UK suffers leadership gap in risky times
WANTED. For a small island heading to an unknown destination in dangerous times: Leadership.
The question is who will give it? Not our prime minister - for now that is. David Cameron says that is up to his successor - whoever he or she might be.
His friends are more brutal: it is the job of those who broke it to mend it.
What of them then? After a weekend of playing cricket and planning his Tory leadership bid, Boris Johnson emerged briefly for the cameras on Monday morning.
He wanted to dispel "confusion" about the rights of European migrants living here already, but he has still to offer anything like a concrete plan on how he would negotiate the post-Brexit future.
So, for now the questions: When do we leave the EU and on what terms? Who will do the negotiations? What will it mean for immigration, for trade, for travel, for the city, for agriculture, for those from the EU living here and Brits abroad? All have no answers - and none in prospect either.
This morning the chancellor did break his silence. He sought to calm the nerves in a statement from the Treasury, saying preparations have been made for turbulence in the markets so that, he said, we are equipped for whatever happens.
But he, too, insisted that the big decisions, including those on higher taxes and new spending cuts - the sort he warned before the vote - would have to wait for a new occupant of Number 10 and no doubt Number 11 as well.
We will hear more from David Cameron as he makes a Commons statement.
This you may think - particularly if you voted for Leave - is an unduly pessimistic view of what flows from what has been dubbed Independence Day for what was until last week the fifth largest economy in the world. After all aren't we in charge of our own destiny now?
Well, yes… and no.
Last Thursday's momentous vote was a vote to begin divorce proceedings. Or, if you like, to move out of the house we share with 27 other countries.
It did not, though, come with any plan - let alone an agreement - as to where we are moving next or what our relationship will be in future with those we used to share our life with.
No Plan B?
Asked a few days before the vote whether he had such a plan for the day after if the Leave campaign won Boris Johnson was brutally frank - in private at least. No was his answer.
He and other Leavers declared their hope that David Cameron would have one and would stay in office to implement it.
But Cameron was determined not to be the one tasked with clearing up a mess which, he believes, they created.
Besides he believes he would have no credibility doing so either at home - with the electorate who rejected his pleas to remain in the EU - or in Brussels - with leaders who listened when he assured them that he could and would win the referendum.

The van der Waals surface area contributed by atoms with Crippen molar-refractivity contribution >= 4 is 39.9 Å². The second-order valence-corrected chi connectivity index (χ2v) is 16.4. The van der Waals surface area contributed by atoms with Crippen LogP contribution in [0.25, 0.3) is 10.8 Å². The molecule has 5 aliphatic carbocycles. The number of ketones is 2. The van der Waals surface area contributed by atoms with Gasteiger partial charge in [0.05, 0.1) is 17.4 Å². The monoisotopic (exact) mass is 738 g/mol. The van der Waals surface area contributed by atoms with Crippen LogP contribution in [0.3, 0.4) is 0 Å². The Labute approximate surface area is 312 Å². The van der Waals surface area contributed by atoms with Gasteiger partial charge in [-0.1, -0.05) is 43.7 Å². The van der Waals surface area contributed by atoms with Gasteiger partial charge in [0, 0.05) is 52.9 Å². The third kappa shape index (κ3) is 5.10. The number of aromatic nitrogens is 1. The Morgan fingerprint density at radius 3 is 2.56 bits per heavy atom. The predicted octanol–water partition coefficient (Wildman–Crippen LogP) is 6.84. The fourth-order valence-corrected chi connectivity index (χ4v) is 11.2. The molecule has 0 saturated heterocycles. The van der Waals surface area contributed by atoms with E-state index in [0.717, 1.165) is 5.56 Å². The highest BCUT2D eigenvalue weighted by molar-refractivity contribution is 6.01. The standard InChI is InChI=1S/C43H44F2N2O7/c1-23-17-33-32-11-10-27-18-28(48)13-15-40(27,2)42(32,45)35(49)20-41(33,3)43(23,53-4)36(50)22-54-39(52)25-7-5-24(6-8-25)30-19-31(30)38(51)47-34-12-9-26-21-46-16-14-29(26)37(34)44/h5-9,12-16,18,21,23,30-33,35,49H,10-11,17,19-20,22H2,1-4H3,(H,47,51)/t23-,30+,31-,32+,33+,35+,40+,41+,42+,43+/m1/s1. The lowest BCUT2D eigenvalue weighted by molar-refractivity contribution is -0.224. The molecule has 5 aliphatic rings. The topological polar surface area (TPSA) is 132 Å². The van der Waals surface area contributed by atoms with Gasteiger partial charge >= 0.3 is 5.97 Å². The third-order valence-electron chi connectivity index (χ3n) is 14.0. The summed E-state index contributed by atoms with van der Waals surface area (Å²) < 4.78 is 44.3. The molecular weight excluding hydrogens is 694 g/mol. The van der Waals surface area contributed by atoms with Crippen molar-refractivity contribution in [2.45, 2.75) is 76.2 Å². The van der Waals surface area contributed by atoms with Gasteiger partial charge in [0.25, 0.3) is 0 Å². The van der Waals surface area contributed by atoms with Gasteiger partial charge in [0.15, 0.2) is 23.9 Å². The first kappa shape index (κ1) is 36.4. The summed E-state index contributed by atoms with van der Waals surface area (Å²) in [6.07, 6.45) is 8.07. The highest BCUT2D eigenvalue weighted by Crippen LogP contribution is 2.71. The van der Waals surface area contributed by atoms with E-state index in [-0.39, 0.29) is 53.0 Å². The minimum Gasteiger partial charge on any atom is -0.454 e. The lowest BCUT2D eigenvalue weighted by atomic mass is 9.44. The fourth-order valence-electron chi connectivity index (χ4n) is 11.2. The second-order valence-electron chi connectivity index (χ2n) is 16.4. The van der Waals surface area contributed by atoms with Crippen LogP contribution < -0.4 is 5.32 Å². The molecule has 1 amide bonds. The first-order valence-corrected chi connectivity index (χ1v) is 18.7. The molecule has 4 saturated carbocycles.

When he first proposed a referendum three years ago I asked the prime minister what his Plan B was if his renegotiation failed or he lost the referendum.
He refused to contemplate any such possibility. I asked him again during the general election campaign - he was no more willing to consider failure. The civil service were banned from making plans for Brexit.
So it is that this morning a lame duck leader and his former friend and close political ally, the visibly shell-shocked Michael Gove, will meet with the rest of the Cabinet to begin what we are told are initial discussions about the apparatus which will prepare for negotiations with our soon to be former partners in the EU.
In other words, they will discuss how a plan for what it is hoped will be an amicable separation could be drawn up and who might do it.
As for the plan itself, let alone the filing of the divorce papers themselves, that will have to wait until a new prime minister is elected in the autumn - not, let us remember, by the electorate, but by Tory party members.
This, insist insiders, is not a vacuum. It is nothing more than a weekend pause after a bruising campaign with an outcome which no-one - on either side - expected.
It is best, they say, to take things slowly - one step at a time. Besides, add those who campaigned for Leave, what's the rush?
After all nothing actually needs to change in our relationship with the EU for two years - that's how long the rules of the European Club give us to negotiate Brexit.
It is they - the Europeans - who are in a hurry to quit - not us to get out.
Maybe. But that assumes that it is those gathered around the Cabinet table who are - to coin a phrase - in control. It may be, though, that markets and boardrooms demand swifter answers and, if they don't get them will move their money and the jobs that come with it.
It may also be that those who voted Leave anticipating a swift dividend in the form of lower immigration and more funds for the NHS might also become a little impatient if what will soon be seen as the new establishment fail to deliver just as the old establishment did.
The fallout from the biggest exercise in popular democracy has already been dramatic - claiming the scalp of a Prime Minister and, potentially, that of the opposition leader too.
It has, though, only just begun. The old order has been smashed.
It may be a very long time - not weeks, not months but years - before the shape of the new order and the answers to all those questions become clear.